Continuing the series of posts on the analysis of offshore wind turbine installation methods, this post looks at the improvements, if any, which can be gained by increasing the carrying capacity of the installation vessel. It is thought that time spent transiting between the vessels home port and the wind farm could be better spent on performing the installation operations, particularly in the summer months when favourable weather occurs. To do this we’re looking at increasing the on station time by allowing the vessel to carry more monopiles and transition pieces.
The station keeping transit and access/depart capabilities of the vessel have not changed since we first established them in Part 1 of this series. In fact, the assumption we’re making here is that the vessel is the same one, rather than a new larger vessel, and that the project engineers have invested time in designing grillages which allow the effective storage of more components.
To model this in Mermaid we are assuming that the new grillage has no impact on the loading or at site operations, and we’re assuming that it is as easy to load and rig components as it was previously. The image below shows the changes to the flow diagram that have been made, which are:
- The loading cycle contains a new fully suspendable group “Perform Load”. The tasks in this group are as previously, but are now repeated 3 times, i.e. we’re assuming we can carry 3 monopiles and 3 transition piece. Having this group be fully suspendable preserves the previous behaviour. It’s also worth noting that we still only have one loading of j-tubes and grout. We’re designing the operation so that a container of these items is loaded and that single load contains sufficient for one excursion.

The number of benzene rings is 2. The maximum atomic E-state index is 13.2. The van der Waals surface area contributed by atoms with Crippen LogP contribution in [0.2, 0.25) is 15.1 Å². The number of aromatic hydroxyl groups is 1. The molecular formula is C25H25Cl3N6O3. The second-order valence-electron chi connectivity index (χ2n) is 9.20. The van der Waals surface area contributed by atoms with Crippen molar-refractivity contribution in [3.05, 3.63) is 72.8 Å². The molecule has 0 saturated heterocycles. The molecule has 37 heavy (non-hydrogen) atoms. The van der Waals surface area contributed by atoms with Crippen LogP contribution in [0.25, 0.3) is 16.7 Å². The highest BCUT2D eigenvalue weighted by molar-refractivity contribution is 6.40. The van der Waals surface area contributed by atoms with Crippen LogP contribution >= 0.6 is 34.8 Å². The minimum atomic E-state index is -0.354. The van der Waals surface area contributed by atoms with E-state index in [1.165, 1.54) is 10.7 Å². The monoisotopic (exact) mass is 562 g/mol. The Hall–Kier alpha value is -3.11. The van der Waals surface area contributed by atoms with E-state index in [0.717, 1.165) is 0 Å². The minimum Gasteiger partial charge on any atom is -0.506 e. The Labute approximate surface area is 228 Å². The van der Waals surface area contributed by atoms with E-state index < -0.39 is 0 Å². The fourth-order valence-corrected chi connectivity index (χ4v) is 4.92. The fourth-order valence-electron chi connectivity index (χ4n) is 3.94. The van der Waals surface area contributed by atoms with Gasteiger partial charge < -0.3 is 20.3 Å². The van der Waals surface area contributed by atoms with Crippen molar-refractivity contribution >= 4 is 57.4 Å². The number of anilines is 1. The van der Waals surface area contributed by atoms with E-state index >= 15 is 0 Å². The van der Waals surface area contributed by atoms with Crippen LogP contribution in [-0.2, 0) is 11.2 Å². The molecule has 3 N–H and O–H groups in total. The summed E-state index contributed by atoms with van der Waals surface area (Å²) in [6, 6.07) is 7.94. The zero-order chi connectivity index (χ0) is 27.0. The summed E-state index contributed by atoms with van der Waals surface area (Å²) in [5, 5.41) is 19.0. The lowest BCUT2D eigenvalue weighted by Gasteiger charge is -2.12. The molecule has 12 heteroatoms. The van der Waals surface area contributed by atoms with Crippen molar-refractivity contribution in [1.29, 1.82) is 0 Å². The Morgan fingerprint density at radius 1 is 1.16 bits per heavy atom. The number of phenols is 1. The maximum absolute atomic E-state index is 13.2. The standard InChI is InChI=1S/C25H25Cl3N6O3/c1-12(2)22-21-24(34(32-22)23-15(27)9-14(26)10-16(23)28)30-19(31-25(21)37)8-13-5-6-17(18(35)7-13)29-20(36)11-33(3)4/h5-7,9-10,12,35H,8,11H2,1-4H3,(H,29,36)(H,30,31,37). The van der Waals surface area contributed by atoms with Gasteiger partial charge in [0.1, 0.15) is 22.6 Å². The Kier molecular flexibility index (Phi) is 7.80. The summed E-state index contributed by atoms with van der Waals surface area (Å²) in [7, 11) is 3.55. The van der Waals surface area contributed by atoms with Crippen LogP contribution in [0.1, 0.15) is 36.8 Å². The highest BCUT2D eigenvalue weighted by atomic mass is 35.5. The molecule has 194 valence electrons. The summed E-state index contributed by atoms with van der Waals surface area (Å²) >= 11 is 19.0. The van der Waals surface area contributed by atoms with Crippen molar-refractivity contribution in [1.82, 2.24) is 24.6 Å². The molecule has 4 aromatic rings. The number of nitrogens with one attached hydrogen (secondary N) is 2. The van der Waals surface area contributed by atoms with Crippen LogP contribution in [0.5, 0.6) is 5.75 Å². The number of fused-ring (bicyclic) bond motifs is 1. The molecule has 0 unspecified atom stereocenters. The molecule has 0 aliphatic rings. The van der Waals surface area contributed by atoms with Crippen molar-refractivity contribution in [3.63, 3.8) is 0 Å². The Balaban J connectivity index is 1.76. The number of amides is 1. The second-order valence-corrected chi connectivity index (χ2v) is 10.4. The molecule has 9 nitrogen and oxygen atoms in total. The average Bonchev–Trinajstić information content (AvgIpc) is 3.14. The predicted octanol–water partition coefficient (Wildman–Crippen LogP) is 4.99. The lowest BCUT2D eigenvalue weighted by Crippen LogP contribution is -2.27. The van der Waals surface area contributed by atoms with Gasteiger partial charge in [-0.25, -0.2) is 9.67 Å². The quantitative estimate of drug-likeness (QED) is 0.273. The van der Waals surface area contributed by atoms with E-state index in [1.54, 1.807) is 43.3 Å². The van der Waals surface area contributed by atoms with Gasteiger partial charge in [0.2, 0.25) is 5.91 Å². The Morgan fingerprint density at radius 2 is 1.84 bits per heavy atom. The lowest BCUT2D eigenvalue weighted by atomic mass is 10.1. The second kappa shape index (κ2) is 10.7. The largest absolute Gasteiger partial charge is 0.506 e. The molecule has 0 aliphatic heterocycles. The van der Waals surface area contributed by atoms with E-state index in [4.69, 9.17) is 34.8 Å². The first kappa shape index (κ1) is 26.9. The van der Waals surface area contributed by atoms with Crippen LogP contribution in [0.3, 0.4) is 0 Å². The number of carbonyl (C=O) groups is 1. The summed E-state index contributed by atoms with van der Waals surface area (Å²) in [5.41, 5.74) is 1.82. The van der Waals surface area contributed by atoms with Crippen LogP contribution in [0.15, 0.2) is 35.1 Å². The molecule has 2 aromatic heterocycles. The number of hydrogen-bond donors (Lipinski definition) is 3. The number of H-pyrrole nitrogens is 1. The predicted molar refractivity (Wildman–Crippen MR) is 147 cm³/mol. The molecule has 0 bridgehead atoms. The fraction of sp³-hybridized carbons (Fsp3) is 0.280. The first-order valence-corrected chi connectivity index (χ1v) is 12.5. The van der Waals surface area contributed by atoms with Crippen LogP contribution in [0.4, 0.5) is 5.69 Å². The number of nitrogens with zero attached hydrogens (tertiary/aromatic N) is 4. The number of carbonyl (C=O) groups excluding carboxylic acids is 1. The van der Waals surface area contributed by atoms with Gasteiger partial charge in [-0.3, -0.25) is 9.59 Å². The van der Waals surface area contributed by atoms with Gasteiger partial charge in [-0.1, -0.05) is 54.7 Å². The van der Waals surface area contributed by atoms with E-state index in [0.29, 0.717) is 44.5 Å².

- We’ve set the “Installation Cycle” to repeat 3 times, this means that we perform three lots of these operations on each trip out from port, working through the locations specified.
- We’ve reduced the number of repeats on the “Foundation Installation” group from 72 to 24. The nested repeating groups, with 3 installations per loop, mean that the overall plan only need to be done 24 times to install all the foundations.
Everything else in the analysis is the same, so with these basic changes performed the analysis can be run.
In the post “Project Progress Burn Up Charts” I discussed a new feature we’re adding to the results side of Mermaid, this work was on going at the time of this analysis so I’ve processed my data outside Mermaid. It’s worth noting that the outputs from simulations are available to users in their raw format, this being a zip file of csv’s, and that these are not hidden or blocked in any way. This means that they can be integrated into other simulation software, modelling or scripted post processing. To produce the chart presented here I wrote a short Python script to get the data into the format I needed and used Excel as my charting tool.